As you can see I tend to regard the religious aspects of contemporary Buddhism as rather dogmatic and unhealthy. While declining slightly in many parts of Asia, Buddhism is on the rise in the West - in some regions eg. Australia, Scotland and South-West England census data suggests that it is the fastest growing religion ('Jedi' doesn't count as an officially recognised religion, sorry :)). The two most popular sects are Tibetan and Zen. I'd suggest that many people drawn to Buddhism are are attracted by its anti-dogmatic traits compared with Christianity which has been on a slow decline in these areas for many years. Buddhism is in a process of adaptation for the west and I'd suggest that this is a good opportunity to cast off some of the dogmatic and religious baggage it has aquired on its travels.

I'm not the first westerner to suggest this of course - here are some links to individuals who are cutting away the cultural trappings in one way or another to reach through to the essenceless essence of Buddhism:

Brad Warner
Stephen Batchelor
Christopher Calder

But let's not forget that any desire we may have to adjust Buddhism to our tastes itself arises from our own modern cultural trappings.

This post is an updated version of one I published in my personal blog in 2006.


  1. Holding onto ones personal views as 'right' and the generalizations that follow from this are found in every philosophical, religious, political and scientific endeavor. Therefore, it is not ancient or contemporary Buddhism that is dogmatic, rather it is the mistaken views and concepts held strongly by its followers that are at fault here.

    In terms of Buddhist praxis, people need time and space to work through their personal issues, because it is only enlightened beings that do not reify existence.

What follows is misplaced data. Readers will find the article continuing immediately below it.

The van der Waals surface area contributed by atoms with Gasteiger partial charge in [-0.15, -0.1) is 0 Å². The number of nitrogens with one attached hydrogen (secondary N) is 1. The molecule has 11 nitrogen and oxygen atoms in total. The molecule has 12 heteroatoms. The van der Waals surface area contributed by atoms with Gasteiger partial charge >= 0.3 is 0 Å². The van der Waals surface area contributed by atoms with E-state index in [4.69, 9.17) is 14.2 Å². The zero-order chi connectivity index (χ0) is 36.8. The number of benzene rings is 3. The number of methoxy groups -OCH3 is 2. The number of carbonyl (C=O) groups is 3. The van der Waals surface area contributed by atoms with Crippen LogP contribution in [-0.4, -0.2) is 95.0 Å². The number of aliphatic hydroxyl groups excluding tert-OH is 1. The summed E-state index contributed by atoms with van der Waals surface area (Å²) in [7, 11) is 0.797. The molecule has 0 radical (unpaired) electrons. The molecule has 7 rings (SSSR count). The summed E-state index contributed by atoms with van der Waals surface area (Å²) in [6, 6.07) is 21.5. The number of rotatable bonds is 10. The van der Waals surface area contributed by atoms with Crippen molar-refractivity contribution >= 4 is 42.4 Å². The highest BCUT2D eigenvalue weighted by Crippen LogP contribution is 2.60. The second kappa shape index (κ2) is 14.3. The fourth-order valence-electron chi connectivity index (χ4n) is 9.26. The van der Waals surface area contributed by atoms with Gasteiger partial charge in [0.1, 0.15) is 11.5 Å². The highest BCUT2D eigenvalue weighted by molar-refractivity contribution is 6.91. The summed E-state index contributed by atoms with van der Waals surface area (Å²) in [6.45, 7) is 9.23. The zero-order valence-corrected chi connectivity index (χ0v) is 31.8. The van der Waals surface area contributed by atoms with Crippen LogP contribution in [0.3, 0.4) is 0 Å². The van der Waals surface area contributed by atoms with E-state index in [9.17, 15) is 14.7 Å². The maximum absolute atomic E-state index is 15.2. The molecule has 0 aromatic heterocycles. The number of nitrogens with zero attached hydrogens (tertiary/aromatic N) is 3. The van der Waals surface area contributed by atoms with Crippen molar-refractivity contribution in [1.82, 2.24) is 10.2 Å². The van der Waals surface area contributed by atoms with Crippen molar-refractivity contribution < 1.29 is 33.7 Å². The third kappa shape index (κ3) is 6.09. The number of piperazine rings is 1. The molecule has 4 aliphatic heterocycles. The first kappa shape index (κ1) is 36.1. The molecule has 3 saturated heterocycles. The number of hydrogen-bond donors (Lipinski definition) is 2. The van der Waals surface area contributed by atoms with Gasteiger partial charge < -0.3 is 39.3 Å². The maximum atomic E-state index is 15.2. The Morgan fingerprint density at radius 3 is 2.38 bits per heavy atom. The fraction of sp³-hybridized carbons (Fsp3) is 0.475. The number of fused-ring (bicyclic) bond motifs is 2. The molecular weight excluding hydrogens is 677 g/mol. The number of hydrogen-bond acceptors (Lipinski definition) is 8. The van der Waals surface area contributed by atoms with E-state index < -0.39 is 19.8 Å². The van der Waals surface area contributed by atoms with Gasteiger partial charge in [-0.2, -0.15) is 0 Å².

Having said that, to assume we as Westerners understand Buddhism and its paths better than those who came before us is perhaps a mistake. While there are certainly issues with some cultural aspects that have made there way into Buddhist thought. I for one don't believe we should be so quick to want to change everything. For this could potentially change the fundamental tenets that the Buddha himself taught just because it does not lend itself to our current cultural world view.

    What is most important is objectivity and critical thinking!

  2. Great post...

    ...and great comment.

  3. If the answer to the question is that Buddhism is and is not a religion, then that only says that Buddhism is no religion at it's essence. It just looks like one.
    In the Bodhidharma story I think Bodhidharma's answer was "Wu" to every question, so he angered the emperor by using the Emperor's name when he really was not and the Emperor didn't see that because he didn't know who he was himself. That's a mouthful. I hope I didn't mix it up too much. It's late.
    Is the Emperor Wu because he is or because people call him that?

  4. Loden Jinpa,

    Good points.